Competition (Chapter 1) “Happa Girl DNA” by M. Talmage Moorehead

Not sure the last time I enjoyed a line as much as I did this one: They say they hate capitalism but actually they hate the overwhelming sense of unfair competition that the adults bury them in at the concentration camps called schools.

Storiform.com

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My phone is blasting Skullcage from my lab coat near my pillow. I’ve been spending nights in my Prius at the Beach in Astoria since Grandfather died. There wasn’t money enough for the house plus keeping James in Hawaii with his new shrink. This new guy’s actually helping my brother with his depression. It’s the miracle I’ve been searching for.

Talmage wants me to tell you this like a story, so take a look up through the glass of the hatchback at the stars while I find the phone. We don’t want this novel rejected in The First Fifty Pages for lack of a visual scene… or because I’m “breaking the fourth wall.” I bet there’s a rule against that somewhere.

Check out Orion’s belt in my Universe. It looks nothing like the arrangement of the three Egyptian Pyramids, but I have a warm feeling for the man who thought of the idea: Robert Bauval. That’s him in the picture above. I trust his…

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In Darkness

In Darkness is a Polish film from 2011, which recently premièred on BBC4.

Based upon the book In The Sewers of Lvov by Robert Marshall, In Darkness follows Polish sewer worker, Leopold Socha, and his efforts to conceal 12 Jews from the Nazis in the sewers of his home-town, Lvov.

You won’t be surprised – or shocked – to hear that the story is based on actual events. In other words, it’s a true story.

Nominated for Best Foreign Language Film at the Academy Awards, In Darkness received 17 nominations worldwide collecting 7 wins.

In the UK it received a ’15’ certificate  – hardly surprising given the nature of the film. However, certificates are insufficient it seems when a film is broadcast on TV. Detailed synopses plus explicit warnings are required. The BBC duly issued such a warning. And the warning made me think several things in fact, but primarily; why, when a film airs at say 23:00 hours is it necessary to warn viewers about its content? Surely the little ones are in bed? So isn’t it enough to say the film is about the Holocaust and it’s a ’15’?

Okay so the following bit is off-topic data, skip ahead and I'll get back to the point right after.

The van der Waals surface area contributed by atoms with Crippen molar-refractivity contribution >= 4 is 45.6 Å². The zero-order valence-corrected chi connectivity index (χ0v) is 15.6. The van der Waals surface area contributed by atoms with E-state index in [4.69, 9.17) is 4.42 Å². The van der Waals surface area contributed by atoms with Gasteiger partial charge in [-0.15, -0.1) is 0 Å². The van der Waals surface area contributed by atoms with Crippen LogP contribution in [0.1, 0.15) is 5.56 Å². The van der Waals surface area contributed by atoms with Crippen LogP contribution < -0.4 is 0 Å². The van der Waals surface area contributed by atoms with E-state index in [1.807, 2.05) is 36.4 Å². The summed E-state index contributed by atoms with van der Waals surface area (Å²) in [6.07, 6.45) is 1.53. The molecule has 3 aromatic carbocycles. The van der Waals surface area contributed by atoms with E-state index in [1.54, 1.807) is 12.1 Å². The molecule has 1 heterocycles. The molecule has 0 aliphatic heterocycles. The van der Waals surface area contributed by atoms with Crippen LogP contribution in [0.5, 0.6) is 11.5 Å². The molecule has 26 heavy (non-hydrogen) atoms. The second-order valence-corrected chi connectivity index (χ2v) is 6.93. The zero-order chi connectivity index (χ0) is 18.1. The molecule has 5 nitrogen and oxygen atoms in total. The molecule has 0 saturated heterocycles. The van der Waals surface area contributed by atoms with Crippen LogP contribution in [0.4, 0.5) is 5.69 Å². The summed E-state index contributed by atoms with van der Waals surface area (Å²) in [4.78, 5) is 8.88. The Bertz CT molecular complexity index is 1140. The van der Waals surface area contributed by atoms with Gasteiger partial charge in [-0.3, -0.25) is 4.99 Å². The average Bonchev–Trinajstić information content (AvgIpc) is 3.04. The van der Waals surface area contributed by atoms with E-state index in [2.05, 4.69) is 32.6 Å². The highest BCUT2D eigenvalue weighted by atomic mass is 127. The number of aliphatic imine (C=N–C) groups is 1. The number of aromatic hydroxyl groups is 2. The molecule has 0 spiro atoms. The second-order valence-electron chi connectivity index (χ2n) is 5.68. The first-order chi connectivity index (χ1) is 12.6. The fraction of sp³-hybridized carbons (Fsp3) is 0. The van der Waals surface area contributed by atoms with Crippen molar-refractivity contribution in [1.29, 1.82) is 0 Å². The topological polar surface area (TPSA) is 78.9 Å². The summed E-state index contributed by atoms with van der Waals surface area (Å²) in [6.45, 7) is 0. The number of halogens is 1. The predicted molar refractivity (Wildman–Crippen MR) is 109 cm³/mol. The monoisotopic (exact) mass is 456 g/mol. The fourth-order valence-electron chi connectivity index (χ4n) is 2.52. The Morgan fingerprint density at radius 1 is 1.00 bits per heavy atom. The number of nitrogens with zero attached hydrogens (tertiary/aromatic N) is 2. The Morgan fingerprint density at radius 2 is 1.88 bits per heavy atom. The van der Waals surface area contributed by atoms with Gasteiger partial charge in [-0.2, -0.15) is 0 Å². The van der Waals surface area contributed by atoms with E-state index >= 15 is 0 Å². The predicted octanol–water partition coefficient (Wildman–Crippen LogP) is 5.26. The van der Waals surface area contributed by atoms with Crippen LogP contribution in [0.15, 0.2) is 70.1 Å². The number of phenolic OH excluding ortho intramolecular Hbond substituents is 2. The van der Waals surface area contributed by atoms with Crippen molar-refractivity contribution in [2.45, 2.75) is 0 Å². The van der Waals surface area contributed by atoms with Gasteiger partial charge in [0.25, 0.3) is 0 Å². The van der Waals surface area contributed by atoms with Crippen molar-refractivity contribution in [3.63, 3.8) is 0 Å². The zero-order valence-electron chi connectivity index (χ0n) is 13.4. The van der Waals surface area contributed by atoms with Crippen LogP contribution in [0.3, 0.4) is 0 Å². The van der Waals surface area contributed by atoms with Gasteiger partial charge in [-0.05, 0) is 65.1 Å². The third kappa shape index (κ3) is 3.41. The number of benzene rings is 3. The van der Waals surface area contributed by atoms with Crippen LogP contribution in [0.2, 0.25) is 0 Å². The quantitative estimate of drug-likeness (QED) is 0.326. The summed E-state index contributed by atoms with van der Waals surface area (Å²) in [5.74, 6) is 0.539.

Are we are so damn fucking sensitive we need to be forewarned at length about the film’s content?

No – I don’t think we are, and yet these warnings become ever more elaborate.

“Strong language now on BBC4 as well as some violent scenes and some scenes you may find upsetting, as an unlikely hero saves a dozen lives…”

I watched In Darkness. I scored it 9/10 on IMDB. It’s as good as Schindler’s List (1993) and The Pianist (2002). Better than The Boy in the Striped Pyjamas (2008).

However, might I be so bold as to suggest a revision to the BBC’s lengthy synopsis-cum-warning for the sensitive souls out there, who cannot deal with all this 2D trauma and unpleasantness

“Strong language now on BBC4 as well as some violent scenes and some scenes you SHOULD find upsetting, as an unlikely hero saves a dozen lives…”

What I Talk About When I Talk About Sheep

Today I want to talk about sheep, not electorally ineligible royal Swedish testicle(s).

I therefore renounce my pledge. It was foolish of me to make silly promises I knew all along I would not keep.

But don’t forget, a lack of integrity is not a hindrance to writing. A lack of original material isn’t either or I would have given it up years ago.

What I Talk About When I Talk About Sheep.

Well sheep follow sheep and people follow people – Ergo – people call people sheep when they follow someone else’s lead.

Even the anonymity the internet affords does not seem to impinge on people’s unwillingness to stick their neck out. How many of us, let’s be honest, speak our own mind rather than ape someone else’s?

Despite large brains we often as not do the sheep thing. Follow. Not lead. Refuse to stand out from the crowd.

Sheep have small minds. Lucky sheep I say. And yet, unlike people they do no suffer from small-mindedness, it’s more that they have no concept of such matters as say, determinism versus free will.

Lucky sheep.

No free will. No option other than to keep their counsel. Play follow me leader no matter what happens.

Sheep might not know much about anything, true, but they know one thing for certain; don’t get separated from the rest of the flock. ‘Shedding’ as it is known in Sheep Dog Trials.

DAMN KANGAROO COURTS YOU ASK ME!